Businessmen Ishwar Galbaransingh and Steve Ferguson would face a speedy trial in local courts if they were not extradited. Attorney General Anand Ramlogan gave this assurance to Queen’s Counsel James Lewis last year. Ramlogan retained Lewis to advise on what course of action, if any, should be taken after the November 11, 2011, ruling of Justice Ronnie Boodoosingh against extraditing the two, who are also financiers of the current Government. Lewis' 19-page advice, which has been obtained by the T&T Guardian, was submitted to Ramlogan and dated December 17. In it, Lewis outlines the chronology of the men's legal woes. The document also listed the numerous errors Lewis considered Boodoosingh had made in deciding the two businessmen should remain in T&T. On page 18, Lewis listed the practical consequences of appealing Boodoosingh's decision, noting the judge’s reasoning contained errors on the issue of the appropriate forum for trying the businessmen and the chances of an appeal succeeding were high.
Notwithstanding this, Lewis said: "On the other hand, I am informed the claimants can be tried in Trinidad and Tobago almost immediately on the same conduct." Sources say one week before Ramlogan publicly announced his December 19, 2011, decision not to challenge Boodoosingh's ruling, the matter was discuseed with Lewis and Alan Newman, QC. Lewis was reportedly assured the businessmen would receive a speedy trial at the local courts and Lewis tailored his advice based on the instructions given to him. Lewis said in his opinion, Boodoosingh fell into error "and there are good chances of a successful appeal against his declarations." The Queen’s Counsel also noted the correct relief would have been ”to remit the matter back to the AG for re-decision, having allowed the claimants the opportunity to respond to the representations of the United States of America and the DPP," rather than simply quashing Ramlogan’s October 9, 2010, decision to have the businessmen extradited. Lewis added: “From a just point of view these claimants must be tried as soon as possible. Pragmatically that means they should be tried in Trinidad and Tobago and the further inevitable delays consequent or continuing the extradition proceedings make, in my view, an appeal untenable. “However, in the final analysis, it is a matter for the AG who has complete discretion whether to appeal or not in this matter.”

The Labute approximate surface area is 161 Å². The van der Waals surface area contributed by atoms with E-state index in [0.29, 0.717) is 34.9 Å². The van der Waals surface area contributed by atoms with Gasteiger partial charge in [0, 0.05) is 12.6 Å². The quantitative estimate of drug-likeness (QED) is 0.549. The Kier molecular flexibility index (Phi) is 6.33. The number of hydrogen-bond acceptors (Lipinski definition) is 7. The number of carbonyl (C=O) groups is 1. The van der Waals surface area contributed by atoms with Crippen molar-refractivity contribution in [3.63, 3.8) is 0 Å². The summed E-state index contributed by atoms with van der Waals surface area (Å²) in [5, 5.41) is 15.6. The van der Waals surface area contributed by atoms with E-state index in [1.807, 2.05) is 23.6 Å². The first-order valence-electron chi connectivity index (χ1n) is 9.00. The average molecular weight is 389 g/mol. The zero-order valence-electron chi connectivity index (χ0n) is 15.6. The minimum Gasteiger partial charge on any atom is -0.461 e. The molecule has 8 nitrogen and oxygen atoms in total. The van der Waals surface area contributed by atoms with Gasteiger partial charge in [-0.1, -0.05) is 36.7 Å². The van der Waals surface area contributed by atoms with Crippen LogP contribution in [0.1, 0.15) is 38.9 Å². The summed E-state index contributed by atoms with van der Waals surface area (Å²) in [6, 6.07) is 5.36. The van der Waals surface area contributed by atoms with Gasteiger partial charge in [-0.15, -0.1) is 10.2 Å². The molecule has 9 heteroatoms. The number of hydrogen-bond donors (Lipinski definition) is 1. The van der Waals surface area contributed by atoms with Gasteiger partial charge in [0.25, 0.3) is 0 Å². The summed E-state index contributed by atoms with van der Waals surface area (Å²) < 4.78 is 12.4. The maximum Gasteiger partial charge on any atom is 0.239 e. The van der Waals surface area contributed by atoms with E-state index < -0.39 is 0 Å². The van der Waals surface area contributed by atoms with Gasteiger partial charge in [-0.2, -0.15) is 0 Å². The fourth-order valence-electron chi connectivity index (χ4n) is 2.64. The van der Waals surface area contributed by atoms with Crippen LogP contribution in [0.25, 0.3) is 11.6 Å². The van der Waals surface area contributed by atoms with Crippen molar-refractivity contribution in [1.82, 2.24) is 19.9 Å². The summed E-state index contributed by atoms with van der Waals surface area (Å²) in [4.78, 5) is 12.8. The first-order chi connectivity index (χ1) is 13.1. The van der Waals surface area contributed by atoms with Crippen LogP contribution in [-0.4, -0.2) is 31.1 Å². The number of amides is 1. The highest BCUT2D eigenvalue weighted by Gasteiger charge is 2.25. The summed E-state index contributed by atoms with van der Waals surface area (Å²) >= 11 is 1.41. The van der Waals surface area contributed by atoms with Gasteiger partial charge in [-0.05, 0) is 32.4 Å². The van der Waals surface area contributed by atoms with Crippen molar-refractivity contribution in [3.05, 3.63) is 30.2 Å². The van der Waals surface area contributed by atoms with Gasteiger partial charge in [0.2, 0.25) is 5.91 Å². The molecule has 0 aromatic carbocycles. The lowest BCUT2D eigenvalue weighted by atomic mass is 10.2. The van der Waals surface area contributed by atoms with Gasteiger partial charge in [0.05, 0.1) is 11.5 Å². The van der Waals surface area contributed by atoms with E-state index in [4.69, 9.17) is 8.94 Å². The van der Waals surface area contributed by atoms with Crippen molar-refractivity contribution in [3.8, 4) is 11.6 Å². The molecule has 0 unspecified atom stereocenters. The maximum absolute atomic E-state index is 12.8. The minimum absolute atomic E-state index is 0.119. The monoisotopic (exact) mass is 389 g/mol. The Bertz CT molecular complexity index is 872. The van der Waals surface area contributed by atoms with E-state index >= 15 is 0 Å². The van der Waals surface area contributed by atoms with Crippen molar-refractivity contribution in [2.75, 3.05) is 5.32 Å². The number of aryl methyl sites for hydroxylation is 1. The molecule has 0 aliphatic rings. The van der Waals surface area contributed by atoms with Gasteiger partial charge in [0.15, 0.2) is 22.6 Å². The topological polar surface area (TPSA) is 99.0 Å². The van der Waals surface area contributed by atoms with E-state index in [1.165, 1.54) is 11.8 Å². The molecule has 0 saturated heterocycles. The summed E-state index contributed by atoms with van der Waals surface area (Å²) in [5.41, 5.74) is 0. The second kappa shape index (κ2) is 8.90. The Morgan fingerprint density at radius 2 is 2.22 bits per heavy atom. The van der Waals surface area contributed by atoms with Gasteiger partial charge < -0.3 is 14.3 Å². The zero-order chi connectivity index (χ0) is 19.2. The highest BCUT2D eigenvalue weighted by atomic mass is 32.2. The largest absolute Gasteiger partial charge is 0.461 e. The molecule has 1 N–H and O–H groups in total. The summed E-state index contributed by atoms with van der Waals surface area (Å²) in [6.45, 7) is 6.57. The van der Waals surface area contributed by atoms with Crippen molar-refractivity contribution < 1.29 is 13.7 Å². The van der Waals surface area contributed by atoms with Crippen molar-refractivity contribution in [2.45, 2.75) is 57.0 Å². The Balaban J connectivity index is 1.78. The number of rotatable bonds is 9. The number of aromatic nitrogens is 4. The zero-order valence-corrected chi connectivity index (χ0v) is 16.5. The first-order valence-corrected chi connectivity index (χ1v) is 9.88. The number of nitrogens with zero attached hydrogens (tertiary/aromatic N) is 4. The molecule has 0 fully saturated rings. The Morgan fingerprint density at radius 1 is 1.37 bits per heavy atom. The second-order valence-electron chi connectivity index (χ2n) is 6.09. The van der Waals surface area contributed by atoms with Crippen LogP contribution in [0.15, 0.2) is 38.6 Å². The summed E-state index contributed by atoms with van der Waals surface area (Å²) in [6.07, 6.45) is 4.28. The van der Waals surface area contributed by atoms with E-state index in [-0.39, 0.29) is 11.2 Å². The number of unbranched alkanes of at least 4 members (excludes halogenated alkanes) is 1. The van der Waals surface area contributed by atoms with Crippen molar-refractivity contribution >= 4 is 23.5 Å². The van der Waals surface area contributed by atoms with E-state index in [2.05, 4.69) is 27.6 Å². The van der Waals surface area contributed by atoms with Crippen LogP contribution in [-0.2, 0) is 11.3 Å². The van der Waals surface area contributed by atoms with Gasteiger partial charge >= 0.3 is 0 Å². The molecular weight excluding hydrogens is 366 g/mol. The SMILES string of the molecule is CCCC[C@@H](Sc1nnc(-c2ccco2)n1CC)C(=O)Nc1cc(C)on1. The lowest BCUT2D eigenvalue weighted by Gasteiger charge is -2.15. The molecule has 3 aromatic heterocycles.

Galbaransingh and Ferguson are wanted in the US to face a series of fraud-related charges. Throughout their court appearances the men contended the alleged offences occurred in T&T and as such ought to face trial locally. They are before Magistrate Ejenny Espinet in the Port-of-Spain Magistrates Court, facing a plethora of charges arising from the Piarco Airport Development project. These charges are expected to be dismissed under the recently-proclaimed Administration of Justice (Indictable Proceedings) Act 2011. On numerous occasions, Ramlogan assured the country and US officials the men would face trial in T&T. Ramlogan, in responding to a release by the US Embassy on December 20, 2011, said in a statement: "Of paramount importance is the question of where... the defendants are likely to be brought to justice in the quickest and shortest possible time. "Not appealing means that the way is cleared for courts in Trinidad and Tobago to commence the trial of the defendants without further delay. “It does not mean that the defendants will walk free without facing trial—a possible prospect if the State appealed. “The Attorney General has every confidence in the ability of the Supreme Court of Justice of the Republic of Trinidad and Tobago to competently and fairly try these defendants and deliver justice according to law.” His statement added: "Like the United States of America, the state of Trinidad and Tobago has also incurred great expense in this matter in which close to $100,000,000 has been expended in time and money. “The defendants have exercised all their pre-trial legal options and the road is therefore now clear for the criminal justice system to get into high gear and commence their trial.” The US Embassy in its release had expressed disappointment over Ramlogan's decision not to appeal Boodoosingh’s ruling.